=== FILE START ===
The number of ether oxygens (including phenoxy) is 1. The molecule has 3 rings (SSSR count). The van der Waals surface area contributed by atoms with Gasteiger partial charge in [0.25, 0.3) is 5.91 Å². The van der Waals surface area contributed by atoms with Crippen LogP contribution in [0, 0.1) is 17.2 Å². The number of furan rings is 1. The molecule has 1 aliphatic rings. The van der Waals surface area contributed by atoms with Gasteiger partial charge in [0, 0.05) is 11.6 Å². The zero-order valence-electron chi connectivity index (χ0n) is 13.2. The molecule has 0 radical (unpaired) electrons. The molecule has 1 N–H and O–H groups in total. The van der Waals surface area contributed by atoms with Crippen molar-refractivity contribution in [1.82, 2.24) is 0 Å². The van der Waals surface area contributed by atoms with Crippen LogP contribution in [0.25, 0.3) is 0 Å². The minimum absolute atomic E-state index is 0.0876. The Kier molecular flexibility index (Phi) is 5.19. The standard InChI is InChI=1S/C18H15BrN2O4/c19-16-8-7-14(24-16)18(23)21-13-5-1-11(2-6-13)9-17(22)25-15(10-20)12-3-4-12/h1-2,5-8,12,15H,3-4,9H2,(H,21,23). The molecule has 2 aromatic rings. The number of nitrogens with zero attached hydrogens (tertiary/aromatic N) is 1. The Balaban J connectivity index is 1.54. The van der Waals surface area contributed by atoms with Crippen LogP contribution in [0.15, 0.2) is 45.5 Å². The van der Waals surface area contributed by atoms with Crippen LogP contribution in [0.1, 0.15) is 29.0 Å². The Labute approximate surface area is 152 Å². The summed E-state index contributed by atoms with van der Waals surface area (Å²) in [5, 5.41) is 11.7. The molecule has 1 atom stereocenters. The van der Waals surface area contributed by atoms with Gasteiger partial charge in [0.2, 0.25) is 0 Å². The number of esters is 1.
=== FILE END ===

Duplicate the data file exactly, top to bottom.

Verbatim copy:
The number of ether oxygens (including phenoxy) is 1. The molecule has 3 rings (SSSR count). The van der Waals surface area contributed by atoms with Gasteiger partial charge in [0.25, 0.3) is 5.91 Å². The van der Waals surface area contributed by atoms with Crippen LogP contribution in [0, 0.1) is 17.2 Å². The number of furan rings is 1. The molecule has 1 aliphatic rings. The van der Waals surface area contributed by atoms with Gasteiger partial charge in [0, 0.05) is 11.6 Å². The zero-order valence-electron chi connectivity index (χ0n) is 13.2. The molecule has 0 radical (unpaired) electrons. The molecule has 1 N–H and O–H groups in total. The van der Waals surface area contributed by atoms with Crippen molar-refractivity contribution in [1.82, 2.24) is 0 Å². The van der Waals surface area contributed by atoms with Crippen LogP contribution in [0.25, 0.3) is 0 Å². The minimum absolute atomic E-state index is 0.0876. The Kier molecular flexibility index (Phi) is 5.19. The standard InChI is InChI=1S/C18H15BrN2O4/c19-16-8-7-14(24-16)18(23)21-13-5-1-11(2-6-13)9-17(22)25-15(10-20)12-3-4-12/h1-2,5-8,12,15H,3-4,9H2,(H,21,23). The molecule has 2 aromatic rings. The number of nitrogens with zero attached hydrogens (tertiary/aromatic N) is 1. The Balaban J connectivity index is 1.54. The van der Waals surface area contributed by atoms with Crippen LogP contribution in [0.15, 0.2) is 45.5 Å². The van der Waals surface area contributed by atoms with Crippen LogP contribution in [0.1, 0.15) is 29.0 Å². The Labute approximate surface area is 152 Å². The summed E-state index contributed by atoms with van der Waals surface area (Å²) in [5, 5.41) is 11.7. The molecule has 1 atom stereocenters. The van der Waals surface area contributed by atoms with Gasteiger partial charge in [0.2, 0.25) is 0 Å². The number of esters is 1.